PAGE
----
Gossard backless and boneless foundation garment. Advertisement, in Delineator. April 1932.

Gossard backless and boneless foundation garment. Advertisement in Delineator; April 1932.

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Filed under 1930s, Foundation Garments, Old Advertisements & Popular Culture, Underthings, Underthings, Hosiery, Corsets, etc, Vintage patterns, vintage photographs

Dinner Suit for Summer or Cruise, late 1930s

A dinner suit, linen or rayon, late 1930s. From a private collection.

A dinner suit, linen or rayon, late 1930s. From a private collection.

After writing about 1936 swimsuits and dresses for a cruise to Cuba or Bermuda, I remembered this vintage suit which was collected by a friend. It was white linen (or linen-look rayon) with a medium-large navy floral print. It has a low, square-cut back, like the evening dresses for a 1936 cruise. It’s fresh and young-looking, but the cut is quite conservative (you could easily wear a low-backed corset under it, whereas more dramatic 30s evening gowns require the wearer to go bra-less.)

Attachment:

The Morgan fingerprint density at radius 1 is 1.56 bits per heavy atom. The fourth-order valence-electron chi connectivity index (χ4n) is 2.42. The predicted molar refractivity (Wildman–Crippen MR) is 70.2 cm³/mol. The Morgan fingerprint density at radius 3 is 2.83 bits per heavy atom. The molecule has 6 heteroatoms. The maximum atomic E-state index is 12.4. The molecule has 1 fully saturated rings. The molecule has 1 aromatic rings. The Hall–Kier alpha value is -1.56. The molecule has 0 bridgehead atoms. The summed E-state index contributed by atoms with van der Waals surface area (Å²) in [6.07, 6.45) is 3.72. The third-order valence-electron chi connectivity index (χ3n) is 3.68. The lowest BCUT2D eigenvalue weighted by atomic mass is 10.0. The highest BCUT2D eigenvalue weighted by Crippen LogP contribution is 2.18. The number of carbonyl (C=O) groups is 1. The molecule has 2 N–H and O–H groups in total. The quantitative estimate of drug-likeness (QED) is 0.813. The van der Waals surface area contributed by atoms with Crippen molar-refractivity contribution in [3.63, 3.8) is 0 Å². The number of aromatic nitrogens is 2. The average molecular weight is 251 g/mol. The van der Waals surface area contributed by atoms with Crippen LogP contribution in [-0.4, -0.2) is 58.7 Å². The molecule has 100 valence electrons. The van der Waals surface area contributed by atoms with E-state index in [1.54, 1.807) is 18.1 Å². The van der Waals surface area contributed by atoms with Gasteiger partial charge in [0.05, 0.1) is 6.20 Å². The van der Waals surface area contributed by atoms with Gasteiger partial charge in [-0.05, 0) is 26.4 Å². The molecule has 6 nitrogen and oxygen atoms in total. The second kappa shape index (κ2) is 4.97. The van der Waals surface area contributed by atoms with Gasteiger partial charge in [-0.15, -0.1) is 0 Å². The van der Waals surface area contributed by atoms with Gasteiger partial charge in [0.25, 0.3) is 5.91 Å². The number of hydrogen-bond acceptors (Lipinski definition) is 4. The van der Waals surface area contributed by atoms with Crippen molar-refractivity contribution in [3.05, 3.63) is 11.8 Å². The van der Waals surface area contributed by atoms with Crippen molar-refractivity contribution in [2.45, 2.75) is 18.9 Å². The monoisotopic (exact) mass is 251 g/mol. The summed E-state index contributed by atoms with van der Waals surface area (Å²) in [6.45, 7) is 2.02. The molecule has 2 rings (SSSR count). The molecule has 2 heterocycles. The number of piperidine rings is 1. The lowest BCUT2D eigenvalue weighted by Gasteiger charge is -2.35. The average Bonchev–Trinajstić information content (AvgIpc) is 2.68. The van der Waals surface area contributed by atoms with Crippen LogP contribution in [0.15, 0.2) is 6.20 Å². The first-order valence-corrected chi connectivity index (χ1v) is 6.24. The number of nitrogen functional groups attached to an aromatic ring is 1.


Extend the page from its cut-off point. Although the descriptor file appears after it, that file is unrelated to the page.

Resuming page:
A dinner suit and evening dress to wear on a tropic cruise. Ladies' Home Journal, Feb. 1936.

A dinner suit and evening dress to wear on a tropic cruise. Ladies’ Home Journal, Feb. 1936.

Here are front and back views of the linen-look dinner dress:dress front and backThe bodice has a triangular insert that creates a squarish neckline. There is fullness in the front rather than darts, so it may have had a slight blouson when worn. Like this black and white gown from the cruise article, there is more fullness in the skirt back than in the front:

Ladies' Home Journal, Feb. 1936.

Ladies’ Home Journal, Feb. 1936.

The jacket is longer in the back than in the front, which looks graceful in profile, and its short, loose sleeves are very comfortable for an evening in a warm climate.suit jacket front side backThe puffy sleeves probably date this to the late thirties; here are some sleeves (1937) with a similar silhouette, but different construction: